ENSO II 2023
Following extensive historical research, it was concluded that there are few places in Mexico with a constructive identity as strong as Guanajuato. That finding is clearly reflected in its architecture, traditional kitchen utensils, aqueducts, legends, and even heroes like Pípila, who carries a large rock on his back to protect his regiment against bullets.
In the region around Guanajuato, stone is an element deeply rooted in all forms of cultural expression. Accordingly, the material for this architectural piece was easily selected. In addition, there was a materials bank and capable labor nearby; a dialogue of respect between the artifice and its environment was encouraged. The entire complex is organized on the basis of a cruciform plan; thus, the space is divided into four quadrants by a cross of stone alleys defining the paths, framing all moments, and separating one quadrant from the other.
Once divided, a "vocation" was assigned to each of these quadrants: the lower right quadrant receives the inhabitants upon their arrival; it has the vocation of housing an endemic garden that reinforces, protects, and welcomes living beings and humans. The second quadrant hosts the cars; special care was taken to the trees during construction, as they would provide shade to protect the cars from the sun. To top it off, a long, barely arched stone wall protects the entrance, avoids looking inside the house, and emphasizes the horizontal presence of the mountain in the background. In the third quadrant, there is a one-bedroom house; the public spaces are separated from the private ones by a single volume containing bathrooms, a dressing room, and a service area, which breaks with the open floor plan. The fourth quadrant houses the office; this is the only visibly prominent vertical element that contrasts with the horizontality of the landscape and the rest of the elements, a gesture that flirts with the iconic volumes of the Santa Brígida mine in Mineral de Pozos.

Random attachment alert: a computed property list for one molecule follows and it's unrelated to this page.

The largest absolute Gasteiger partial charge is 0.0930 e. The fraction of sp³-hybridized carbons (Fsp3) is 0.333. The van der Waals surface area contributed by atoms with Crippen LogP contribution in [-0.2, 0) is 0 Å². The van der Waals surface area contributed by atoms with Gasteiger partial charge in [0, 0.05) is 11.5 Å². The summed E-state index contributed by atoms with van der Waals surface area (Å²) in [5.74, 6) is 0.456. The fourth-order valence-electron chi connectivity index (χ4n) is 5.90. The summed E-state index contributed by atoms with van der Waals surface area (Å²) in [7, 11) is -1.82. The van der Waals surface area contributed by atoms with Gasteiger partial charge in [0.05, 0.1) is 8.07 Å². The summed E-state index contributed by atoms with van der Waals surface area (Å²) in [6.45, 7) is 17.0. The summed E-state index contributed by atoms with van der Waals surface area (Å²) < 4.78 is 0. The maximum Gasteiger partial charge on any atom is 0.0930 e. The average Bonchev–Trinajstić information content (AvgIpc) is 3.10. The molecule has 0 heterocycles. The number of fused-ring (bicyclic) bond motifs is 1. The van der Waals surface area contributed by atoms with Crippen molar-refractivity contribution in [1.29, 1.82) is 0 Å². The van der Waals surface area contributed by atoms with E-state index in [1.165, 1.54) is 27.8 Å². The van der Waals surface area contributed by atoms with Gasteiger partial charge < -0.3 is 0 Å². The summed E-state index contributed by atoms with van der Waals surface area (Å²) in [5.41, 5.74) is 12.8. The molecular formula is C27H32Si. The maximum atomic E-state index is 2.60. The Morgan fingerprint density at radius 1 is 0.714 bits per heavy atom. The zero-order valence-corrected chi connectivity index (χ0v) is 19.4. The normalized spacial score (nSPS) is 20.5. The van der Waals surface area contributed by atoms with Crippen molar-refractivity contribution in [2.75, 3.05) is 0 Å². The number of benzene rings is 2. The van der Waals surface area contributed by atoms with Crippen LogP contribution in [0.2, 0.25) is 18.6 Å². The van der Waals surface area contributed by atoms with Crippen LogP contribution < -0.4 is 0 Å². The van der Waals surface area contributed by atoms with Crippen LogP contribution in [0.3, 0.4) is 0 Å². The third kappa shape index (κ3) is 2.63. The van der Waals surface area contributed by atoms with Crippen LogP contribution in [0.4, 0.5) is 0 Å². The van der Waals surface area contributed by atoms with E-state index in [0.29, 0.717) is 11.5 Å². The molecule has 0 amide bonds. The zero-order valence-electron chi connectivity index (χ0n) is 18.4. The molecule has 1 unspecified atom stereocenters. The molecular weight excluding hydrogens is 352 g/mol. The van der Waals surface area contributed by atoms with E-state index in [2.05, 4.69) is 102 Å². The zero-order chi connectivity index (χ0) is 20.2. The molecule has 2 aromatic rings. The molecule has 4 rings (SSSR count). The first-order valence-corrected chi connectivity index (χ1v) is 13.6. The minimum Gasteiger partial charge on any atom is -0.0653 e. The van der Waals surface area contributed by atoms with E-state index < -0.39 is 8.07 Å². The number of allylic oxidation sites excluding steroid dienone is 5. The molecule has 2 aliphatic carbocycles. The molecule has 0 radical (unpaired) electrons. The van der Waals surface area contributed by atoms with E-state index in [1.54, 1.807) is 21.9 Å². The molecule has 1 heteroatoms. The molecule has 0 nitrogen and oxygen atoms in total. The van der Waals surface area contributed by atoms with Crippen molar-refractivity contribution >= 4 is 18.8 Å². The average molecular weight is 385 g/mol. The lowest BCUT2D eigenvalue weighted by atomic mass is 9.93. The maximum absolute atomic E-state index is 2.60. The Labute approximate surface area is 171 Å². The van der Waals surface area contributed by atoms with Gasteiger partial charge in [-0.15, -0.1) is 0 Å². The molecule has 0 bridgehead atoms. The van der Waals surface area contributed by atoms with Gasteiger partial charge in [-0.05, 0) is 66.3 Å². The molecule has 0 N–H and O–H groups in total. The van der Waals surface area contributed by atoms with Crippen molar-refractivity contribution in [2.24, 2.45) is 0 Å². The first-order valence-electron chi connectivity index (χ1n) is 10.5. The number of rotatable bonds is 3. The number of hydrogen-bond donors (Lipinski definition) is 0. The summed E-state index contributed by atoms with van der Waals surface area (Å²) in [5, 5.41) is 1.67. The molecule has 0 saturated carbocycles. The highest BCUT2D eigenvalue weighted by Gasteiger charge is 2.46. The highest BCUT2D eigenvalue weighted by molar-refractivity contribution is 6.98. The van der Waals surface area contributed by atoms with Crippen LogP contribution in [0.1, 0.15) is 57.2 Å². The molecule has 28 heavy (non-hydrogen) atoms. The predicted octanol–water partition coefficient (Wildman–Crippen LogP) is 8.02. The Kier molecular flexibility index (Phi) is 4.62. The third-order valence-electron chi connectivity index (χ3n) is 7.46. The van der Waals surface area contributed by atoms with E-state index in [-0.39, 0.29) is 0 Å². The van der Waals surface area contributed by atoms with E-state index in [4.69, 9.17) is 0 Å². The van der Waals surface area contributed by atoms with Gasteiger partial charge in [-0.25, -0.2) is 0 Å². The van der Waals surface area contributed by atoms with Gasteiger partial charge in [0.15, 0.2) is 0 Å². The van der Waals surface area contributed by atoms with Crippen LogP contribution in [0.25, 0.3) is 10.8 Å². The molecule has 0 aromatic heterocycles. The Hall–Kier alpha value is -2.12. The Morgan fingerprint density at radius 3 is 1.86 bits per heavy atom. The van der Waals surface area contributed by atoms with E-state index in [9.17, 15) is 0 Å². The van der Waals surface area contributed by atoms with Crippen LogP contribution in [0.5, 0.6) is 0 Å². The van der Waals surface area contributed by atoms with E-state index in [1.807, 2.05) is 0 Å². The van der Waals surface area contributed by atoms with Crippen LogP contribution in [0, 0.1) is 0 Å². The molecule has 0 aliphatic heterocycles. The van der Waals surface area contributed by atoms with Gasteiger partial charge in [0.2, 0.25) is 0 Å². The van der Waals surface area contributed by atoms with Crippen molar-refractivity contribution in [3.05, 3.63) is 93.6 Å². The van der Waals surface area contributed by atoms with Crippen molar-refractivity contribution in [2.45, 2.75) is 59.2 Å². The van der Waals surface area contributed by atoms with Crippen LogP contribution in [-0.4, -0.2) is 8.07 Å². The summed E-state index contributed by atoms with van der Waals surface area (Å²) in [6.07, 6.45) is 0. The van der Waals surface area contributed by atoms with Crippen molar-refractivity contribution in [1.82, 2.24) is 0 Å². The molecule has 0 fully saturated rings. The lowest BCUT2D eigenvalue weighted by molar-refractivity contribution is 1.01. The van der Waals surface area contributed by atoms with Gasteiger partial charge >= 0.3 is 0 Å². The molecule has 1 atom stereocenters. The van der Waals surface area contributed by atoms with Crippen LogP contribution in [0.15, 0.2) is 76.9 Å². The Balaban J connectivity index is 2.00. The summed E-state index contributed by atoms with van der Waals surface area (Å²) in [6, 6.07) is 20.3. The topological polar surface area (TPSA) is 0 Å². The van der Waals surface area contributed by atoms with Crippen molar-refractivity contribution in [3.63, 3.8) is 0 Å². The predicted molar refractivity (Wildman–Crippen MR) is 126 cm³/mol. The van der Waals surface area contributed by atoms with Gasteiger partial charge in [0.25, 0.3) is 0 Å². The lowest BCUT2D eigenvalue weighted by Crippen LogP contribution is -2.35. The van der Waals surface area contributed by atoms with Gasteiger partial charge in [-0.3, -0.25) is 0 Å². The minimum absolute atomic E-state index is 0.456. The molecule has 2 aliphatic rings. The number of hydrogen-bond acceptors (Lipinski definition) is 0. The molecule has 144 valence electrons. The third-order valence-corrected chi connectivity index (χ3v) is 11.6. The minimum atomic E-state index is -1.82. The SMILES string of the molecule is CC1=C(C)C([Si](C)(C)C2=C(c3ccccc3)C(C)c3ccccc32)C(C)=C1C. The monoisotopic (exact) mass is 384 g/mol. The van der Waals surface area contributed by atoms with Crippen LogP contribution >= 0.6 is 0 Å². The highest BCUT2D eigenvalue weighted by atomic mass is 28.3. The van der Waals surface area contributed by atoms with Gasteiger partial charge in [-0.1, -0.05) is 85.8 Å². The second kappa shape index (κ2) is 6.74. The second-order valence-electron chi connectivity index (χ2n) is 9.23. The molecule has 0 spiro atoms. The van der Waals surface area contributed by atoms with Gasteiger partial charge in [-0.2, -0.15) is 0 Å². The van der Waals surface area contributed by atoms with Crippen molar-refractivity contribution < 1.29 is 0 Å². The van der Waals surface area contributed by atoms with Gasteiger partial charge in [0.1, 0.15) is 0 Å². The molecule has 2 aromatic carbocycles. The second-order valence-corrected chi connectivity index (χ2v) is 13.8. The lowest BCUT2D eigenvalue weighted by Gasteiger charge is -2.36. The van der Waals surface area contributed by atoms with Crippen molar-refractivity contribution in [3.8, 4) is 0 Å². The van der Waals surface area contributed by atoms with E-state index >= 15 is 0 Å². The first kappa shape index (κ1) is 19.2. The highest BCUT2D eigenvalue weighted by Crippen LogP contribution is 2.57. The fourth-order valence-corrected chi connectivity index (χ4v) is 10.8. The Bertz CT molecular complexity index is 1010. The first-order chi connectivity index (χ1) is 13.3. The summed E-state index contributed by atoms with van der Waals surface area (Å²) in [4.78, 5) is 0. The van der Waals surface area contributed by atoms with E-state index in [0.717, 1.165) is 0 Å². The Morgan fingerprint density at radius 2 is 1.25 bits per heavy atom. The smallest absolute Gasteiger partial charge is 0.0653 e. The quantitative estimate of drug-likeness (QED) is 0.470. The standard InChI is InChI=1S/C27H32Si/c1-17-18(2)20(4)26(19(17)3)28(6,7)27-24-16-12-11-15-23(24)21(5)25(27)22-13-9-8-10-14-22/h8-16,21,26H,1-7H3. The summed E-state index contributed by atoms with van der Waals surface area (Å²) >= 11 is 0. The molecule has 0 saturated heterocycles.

The dispersion of these spaces forces a permanent pilgrimage between spaces; it forces contact with the earth, the air, and the mountain, like an ancient monastery framing the landscape, but at the same time forming a natural part of it.